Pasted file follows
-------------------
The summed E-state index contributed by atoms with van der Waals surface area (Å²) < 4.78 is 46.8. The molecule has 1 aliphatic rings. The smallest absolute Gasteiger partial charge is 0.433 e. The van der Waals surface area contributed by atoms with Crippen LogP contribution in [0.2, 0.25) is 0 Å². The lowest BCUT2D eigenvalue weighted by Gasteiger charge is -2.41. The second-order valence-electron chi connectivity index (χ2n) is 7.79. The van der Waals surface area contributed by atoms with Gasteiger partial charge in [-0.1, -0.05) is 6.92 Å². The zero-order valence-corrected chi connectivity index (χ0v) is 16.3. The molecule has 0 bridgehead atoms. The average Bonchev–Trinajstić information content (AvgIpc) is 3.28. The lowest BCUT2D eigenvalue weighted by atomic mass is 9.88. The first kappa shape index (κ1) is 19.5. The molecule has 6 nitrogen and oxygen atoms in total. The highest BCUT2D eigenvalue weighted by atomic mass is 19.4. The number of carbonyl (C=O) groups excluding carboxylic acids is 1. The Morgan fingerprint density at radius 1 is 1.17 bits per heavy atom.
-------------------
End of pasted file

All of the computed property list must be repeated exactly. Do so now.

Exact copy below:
The summed E-state index contributed by atoms with van der Waals surface area (Å²) < 4.78 is 46.8. The molecule has 1 aliphatic rings. The smallest absolute Gasteiger partial charge is 0.433 e. The van der Waals surface area contributed by atoms with Crippen LogP contribution in [0.2, 0.25) is 0 Å². The lowest BCUT2D eigenvalue weighted by Gasteiger charge is -2.41. The second-order valence-electron chi connectivity index (χ2n) is 7.79. The van der Waals surface area contributed by atoms with Gasteiger partial charge in [-0.1, -0.05) is 6.92 Å². The zero-order valence-corrected chi connectivity index (χ0v) is 16.3. The molecule has 0 bridgehead atoms. The average Bonchev–Trinajstić information content (AvgIpc) is 3.28. The lowest BCUT2D eigenvalue weighted by atomic mass is 9.88. The first kappa shape index (κ1) is 19.5. The molecule has 6 nitrogen and oxygen atoms in total. The highest BCUT2D eigenvalue weighted by atomic mass is 19.4. The number of carbonyl (C=O) groups excluding carboxylic acids is 1. The Morgan fingerprint density at radius 1 is 1.17 bits per heavy atom.